All three states where Versa is operating will have major U.S. Senate elections next year in which Democrats hope to flip Republican seats. Fletcher said he chose Colorado because the company is based here and its staff knows the politics, Arizona because it’s close, and Kentucky because they want to get into places that “may not have any progressive media at all or have progressive media that doesn’t necessarily have reach and infrastructure in a way that people in Colorado might.” He added: “Our goal with this is to be media; it isn’t to impact any particular election, but I do think we want to be where the conversation is headed.”

Fletcher says Versa isn’t trying to compete with any news outlets in Colorado, and while it might do some original stuff, it’s goal is to amplify and promote what others are doing. “It’s truly a distributed social media play to just see what happens and see if there’s an audience there for it,” he says. “Because I think there’s a lot of funders— both in the venture world and political— that are trying to figure out what is going to fill the local news gap.” He said he’s not taking political money to run the media initiative and no one outside the company is directing its coverage.

On a personal note, I learned of a corpse flower blooming across town in Colorado Springs from Versa, and checked it out later that day while out running errands. I bought a $10 plant while there, so Good Earth Garden Center can thank Versa for that. When I asked an older man sniffing the flower next to me where he’d heard about the news, he said, “It was in the paper!” Indeed it was, but I saw this particular bit of local information on Instagram first, via Versa, proving these social media movers were already impacting my daily life before I even knew who they were.

A Colorado lawmaker wants media literacy taught in schools

“Students are facing the largest and most complex information landscape in human history. I think we must prepare them to deal with this. Healthy democracy depends on basing our decisions on accurate and credible information.” That’s what Littleton Democratic Rep. Lisa Cutter, a longtime public relations professional, said about a bill she’s pushing, according to The Grand Junction Daily Sentinel.

Merely a first step, reporter Charles Ashby wrote, Cutter’s bill, if passed, “would create a special advisory panel to come up with ways to help elementary and secondary school students understand what it is that they are reading or seeing in the media.” The proposed law would set up an 11-member Media Literacy Advisory Committee at the state education department. From the story:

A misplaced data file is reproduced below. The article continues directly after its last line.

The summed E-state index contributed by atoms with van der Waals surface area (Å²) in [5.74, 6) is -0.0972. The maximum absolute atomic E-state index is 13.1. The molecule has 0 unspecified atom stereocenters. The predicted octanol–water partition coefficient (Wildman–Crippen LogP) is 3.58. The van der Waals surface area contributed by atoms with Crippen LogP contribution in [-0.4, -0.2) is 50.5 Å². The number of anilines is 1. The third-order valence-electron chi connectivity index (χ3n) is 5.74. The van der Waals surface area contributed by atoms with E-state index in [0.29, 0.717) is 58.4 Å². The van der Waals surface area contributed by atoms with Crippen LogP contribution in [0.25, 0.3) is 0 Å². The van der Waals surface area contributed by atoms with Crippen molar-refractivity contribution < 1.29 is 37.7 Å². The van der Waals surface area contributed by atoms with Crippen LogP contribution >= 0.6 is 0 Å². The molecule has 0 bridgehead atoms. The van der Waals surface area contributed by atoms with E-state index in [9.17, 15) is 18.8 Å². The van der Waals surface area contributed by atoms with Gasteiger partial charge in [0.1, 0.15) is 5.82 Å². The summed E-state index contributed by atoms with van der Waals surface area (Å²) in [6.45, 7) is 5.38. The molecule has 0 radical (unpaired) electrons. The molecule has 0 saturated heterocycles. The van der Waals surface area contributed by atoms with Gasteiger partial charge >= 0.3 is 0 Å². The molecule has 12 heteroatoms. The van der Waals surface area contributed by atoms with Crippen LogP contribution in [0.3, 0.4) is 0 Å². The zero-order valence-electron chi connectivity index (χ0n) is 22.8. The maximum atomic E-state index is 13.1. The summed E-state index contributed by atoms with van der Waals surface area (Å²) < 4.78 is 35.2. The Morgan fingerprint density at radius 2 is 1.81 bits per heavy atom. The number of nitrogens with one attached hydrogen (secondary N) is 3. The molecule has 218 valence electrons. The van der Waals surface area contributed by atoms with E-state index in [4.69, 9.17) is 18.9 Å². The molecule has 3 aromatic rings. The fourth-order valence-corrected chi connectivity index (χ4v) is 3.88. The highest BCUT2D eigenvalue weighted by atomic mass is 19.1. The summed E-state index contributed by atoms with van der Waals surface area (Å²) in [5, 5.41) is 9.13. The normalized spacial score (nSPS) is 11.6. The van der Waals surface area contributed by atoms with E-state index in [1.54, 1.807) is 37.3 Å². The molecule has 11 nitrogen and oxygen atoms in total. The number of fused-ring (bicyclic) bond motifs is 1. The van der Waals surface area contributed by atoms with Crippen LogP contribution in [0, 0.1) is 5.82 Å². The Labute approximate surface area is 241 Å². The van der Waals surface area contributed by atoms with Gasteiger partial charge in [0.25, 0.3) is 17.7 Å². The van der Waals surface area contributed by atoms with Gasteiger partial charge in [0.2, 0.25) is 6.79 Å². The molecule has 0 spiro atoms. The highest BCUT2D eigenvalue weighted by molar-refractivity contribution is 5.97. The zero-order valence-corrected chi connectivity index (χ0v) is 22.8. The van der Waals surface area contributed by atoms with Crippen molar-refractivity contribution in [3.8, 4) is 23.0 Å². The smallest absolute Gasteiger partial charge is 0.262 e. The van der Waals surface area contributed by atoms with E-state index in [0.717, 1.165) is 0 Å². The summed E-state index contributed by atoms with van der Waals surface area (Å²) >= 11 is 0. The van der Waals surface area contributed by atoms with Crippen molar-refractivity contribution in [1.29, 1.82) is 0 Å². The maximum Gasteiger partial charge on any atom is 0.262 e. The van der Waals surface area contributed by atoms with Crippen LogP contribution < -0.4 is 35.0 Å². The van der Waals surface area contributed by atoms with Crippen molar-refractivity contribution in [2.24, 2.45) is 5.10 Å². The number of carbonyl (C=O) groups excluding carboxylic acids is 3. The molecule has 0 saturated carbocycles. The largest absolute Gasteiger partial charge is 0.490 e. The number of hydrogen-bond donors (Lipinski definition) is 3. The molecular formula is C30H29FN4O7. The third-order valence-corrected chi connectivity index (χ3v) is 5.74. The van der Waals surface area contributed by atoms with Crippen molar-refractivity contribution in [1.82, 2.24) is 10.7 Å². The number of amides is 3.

That panel would include a librarian, a teacher, a parent, two school administrators and two students. The final two would include an administrator and a student from a rural school. The bill also gives the governor the ability to appoint four more people to the panel: someone from a nonprofit that specializes in media literacy, a person representing a nonprofit journalism association, a print journalist and a broadcast journalist.
The Sentinel editorialized in favor of the bill, saying “several other states are ahead of Colorado in putting greater emphasis on teaching students how to tell fact from fiction.”

The Denver Post dug into lobbyist spending and…

Found more money was spent “lobbying lawmakers than electing them,” which means “more money was spent to influence policy than was spent on electing the lawmakers who write it.” (Ed note: Well, on the traceable side, anyway.) Reporter Nic Garcia relied on “multiple requests of state data” for a story he wrote illuminates “an aspect of government with little accountability and oversight.” All told, lobbying entities spent $33 million in 2018 to influence public policy at the Capitol. The healthcare industry spent the most, followed by the education sector and local and state governments. In 2015, the State Integrity Investigation gave Colorado a D grade for lobbying disclosure, ranking it 22nd in the nation (disclosure: I researched and wrote the report). Garcia pointed to some reasons why:

From the Post:

The Denver Post identified nearly $9.6 million in lobbying records — not part of the $33 million total — in which one lobbyist or lobbying firm listed another as a client. It could be subcontracting work in which the actual client’s spending has been noted with the original firm, an individual lobbyist listing their own firm as a client — or bookkeeping meant to shield the name of the actual client. The murkiness makes it nearly impossible to know how much some interests are paying to have face time with lawmakers. Similarly, there are no regulations on how much in-house lobbyists — those who are employed by a single organization and often have titles such as vice president for government affairs — are required to report of their income.
Colorado’s flagship newspaper also created an online database readers can search to find out who hired lobbyists and how much they’re paid. Investigative reporter Chris Vanderveen of 9News publicly thanked the Post for its reporting. “Legislature coverage must be more than — what I like to call — hits, runs and errors,” he said.

DING! The Nothing vs. Gannett: Round Whatever

It was late last month when news broke that The Denver Post’s cost-cutting hedge-fund-controlled owner, MNG, aka DFM, was licking its chops at a takeover of Gannett, the nation’s largest newspaper chain. Gannett, which owns USA Today (and the Coloradoan in Fort Collins), rejected an offer. But now MNG, backed by the hedge fund, aka, The Nothing, “is launching a hostile bid to take control of Gannett’s board of directors,” according to USA Today.